Priorities revealed for Auckland Integrated Transport Plan

In News4 MinutesBy NZ Trucking magazineSeptember 1, 2023

Auckland Mayor Wayne Brown and Minister of Transport David Parker have revealed the priorities for the Auckland Integrated Transport Plan.

Among the main priorities highlighted in the Auckland Integrated Transport Plan 2024-2027 is more rapid transit and preparing Auckland’s port for relocation.

It also includes work to implement ‘time of use’ charging to replace the Auckland Regional Fuel Tax.

“Auckland’s transport network faces a range of challenges, which both the Minister and I agree will require legislative change and a more integrated partnership approach to decision-making across central and local government,” said Brown.

“We’ve agreed rapid transit is essential for the Auckland region and is a core priority for the Auckland Integrated Transport Plan. That includes speeding up buses, making the best of rapid transit projects that are underway and planning the next phase of the rapid transit network, including light rail.”

Parker said the recently issued draft Government Policy Statement for Land Transport includes commitments to key public transport projects for Auckland, as well as more money for maintenance.

“The Government will prioritise work on Northwest Rapid Transit, and we have agreed that further planning and investigation of the Airport to Botany rapid transit corridor is required,” he said.

Other key priorities for the Auckland Integrated Transport plan 2024-27 announced today include:

Optimising the existing network: by working together to implement time of use charging to replace the Auckland Regional Fuel Tax, implementing dynamic bus lanes on key arterial routes to make buses faster and more reliable and reducing traffic management-related costs.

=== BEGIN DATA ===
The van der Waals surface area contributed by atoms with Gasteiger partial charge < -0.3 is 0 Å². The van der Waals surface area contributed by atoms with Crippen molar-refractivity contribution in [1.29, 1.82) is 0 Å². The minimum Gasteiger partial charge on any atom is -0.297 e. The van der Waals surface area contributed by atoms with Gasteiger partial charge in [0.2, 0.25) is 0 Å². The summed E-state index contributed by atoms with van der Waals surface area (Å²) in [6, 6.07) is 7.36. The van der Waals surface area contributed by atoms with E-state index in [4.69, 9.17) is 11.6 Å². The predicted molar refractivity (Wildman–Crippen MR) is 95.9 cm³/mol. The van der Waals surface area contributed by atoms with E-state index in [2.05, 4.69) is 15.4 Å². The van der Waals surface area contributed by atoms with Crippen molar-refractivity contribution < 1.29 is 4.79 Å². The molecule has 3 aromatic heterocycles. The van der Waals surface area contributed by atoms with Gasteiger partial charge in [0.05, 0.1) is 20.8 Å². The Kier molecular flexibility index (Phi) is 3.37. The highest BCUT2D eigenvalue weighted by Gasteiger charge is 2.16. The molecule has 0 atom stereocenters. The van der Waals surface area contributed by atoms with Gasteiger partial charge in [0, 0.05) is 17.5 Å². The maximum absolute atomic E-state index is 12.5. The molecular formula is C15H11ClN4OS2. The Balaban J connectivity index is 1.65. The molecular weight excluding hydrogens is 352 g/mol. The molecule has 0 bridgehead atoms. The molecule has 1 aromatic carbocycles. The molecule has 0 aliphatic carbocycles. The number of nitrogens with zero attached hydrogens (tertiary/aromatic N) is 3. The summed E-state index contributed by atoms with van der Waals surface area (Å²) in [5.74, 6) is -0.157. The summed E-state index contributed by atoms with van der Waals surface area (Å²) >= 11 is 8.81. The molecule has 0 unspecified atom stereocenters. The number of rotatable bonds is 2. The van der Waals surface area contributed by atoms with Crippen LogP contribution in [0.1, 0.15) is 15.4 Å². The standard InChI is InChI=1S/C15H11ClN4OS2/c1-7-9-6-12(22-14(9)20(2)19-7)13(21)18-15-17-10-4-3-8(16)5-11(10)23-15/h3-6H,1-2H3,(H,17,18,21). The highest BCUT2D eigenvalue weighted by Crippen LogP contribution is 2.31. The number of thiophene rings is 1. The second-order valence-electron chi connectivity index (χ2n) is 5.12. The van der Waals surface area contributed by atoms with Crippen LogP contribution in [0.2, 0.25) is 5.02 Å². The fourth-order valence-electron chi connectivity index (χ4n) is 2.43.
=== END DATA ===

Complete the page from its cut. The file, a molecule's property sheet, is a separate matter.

Building resilience into Auckland’s Transport system: by funding maintenance and renewals at a sustainable rate to improve the condition of the road network and working together to align the Making Space for Water programme and transport investments.

Identifying efficiencies and reprioritisation options: by ensuring low-cost transport solutions are fully examined before expensive programmes are agreed to, acknowledging that appropriate maintenance of the road surface is a road safety issue and examining funding for road safety to ensure they are delivering a reduction in deaths while meeting community expectations.

Completing and maximising the benefits of current projects: by supporting removal of level crossings required for the City Rail Link to meet its potential and the completion of extensions to the Eastern Busway.

The plan also aims for the Port of Auckland to consolidate and move from its current location – by progressing planning work on key projects that allow increased used of rail freight between Auckland and adjoining regions, including the rail line from Avondale to Southdown, and time of use charging to support moving trucks to off-peak times.

“There is joint recognition that Auckland’s port will consolidate and ultimately move from its current location. While the timing and pace will depend on several factors and is likely to take decades to complete in full, the Minister and I agree consolidation should commence within three years,” said Brown.

“Aucklanders want us to deliver a faster, more reliable transport system and this progress towards an integrated transport plan includes sensible interventions to speed things up.”